The British parliament's vote on Wednesday to back Prime Minister Theresa May's plan to trigger Brexit by end-March is "highly significant" to the legal battle over who has the power to authorise the step, a government lawyer said on Thursday.
The comment was made in the Supreme Court by James Eadie, who is acting for the government in an appeal against a ruling that would oblige ministers to seek parliament's assent before triggering Article 50, the EU's exit clause.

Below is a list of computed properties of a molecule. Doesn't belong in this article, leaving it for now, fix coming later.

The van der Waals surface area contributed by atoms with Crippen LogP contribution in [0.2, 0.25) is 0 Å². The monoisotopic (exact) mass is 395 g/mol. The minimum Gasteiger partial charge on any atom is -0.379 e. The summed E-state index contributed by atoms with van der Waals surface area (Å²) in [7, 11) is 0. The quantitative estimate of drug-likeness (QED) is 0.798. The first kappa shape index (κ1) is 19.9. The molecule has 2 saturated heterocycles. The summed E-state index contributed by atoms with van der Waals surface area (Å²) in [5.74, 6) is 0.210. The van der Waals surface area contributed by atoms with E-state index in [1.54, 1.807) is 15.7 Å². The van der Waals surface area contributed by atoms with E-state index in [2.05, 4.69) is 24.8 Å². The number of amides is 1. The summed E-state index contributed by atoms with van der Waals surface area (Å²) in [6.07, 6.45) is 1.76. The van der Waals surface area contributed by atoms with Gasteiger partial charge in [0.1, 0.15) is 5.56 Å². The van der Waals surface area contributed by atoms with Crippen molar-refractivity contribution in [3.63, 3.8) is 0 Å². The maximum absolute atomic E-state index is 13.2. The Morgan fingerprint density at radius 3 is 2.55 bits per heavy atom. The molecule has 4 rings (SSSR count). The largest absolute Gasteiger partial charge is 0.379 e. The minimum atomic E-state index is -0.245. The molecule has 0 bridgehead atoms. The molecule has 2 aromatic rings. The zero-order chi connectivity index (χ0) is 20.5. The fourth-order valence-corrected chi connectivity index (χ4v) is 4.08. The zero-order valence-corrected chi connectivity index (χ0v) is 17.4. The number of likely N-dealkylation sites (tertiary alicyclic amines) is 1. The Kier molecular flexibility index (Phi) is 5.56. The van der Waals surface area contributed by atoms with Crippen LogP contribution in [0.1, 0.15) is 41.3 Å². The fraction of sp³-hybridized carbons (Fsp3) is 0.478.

Lawmakers voted 448 to 75 on Wednesday to support a motion calling on the government to give details of its Brexit plan, but also backing the government's timetable to trigger the divorce procedure by the end of March.
"We respectfully submit that that is highly significant," Eadie told the Supreme Court.
"It isn't legally binding but that doesn't mean it isn't legally relevant. It provides the sharpest of focuses on the nature of the issues now in play, because the House of Commons has given specific approval to the government to give that (Article 50) notice and indeed has called on them to do so by a particular date."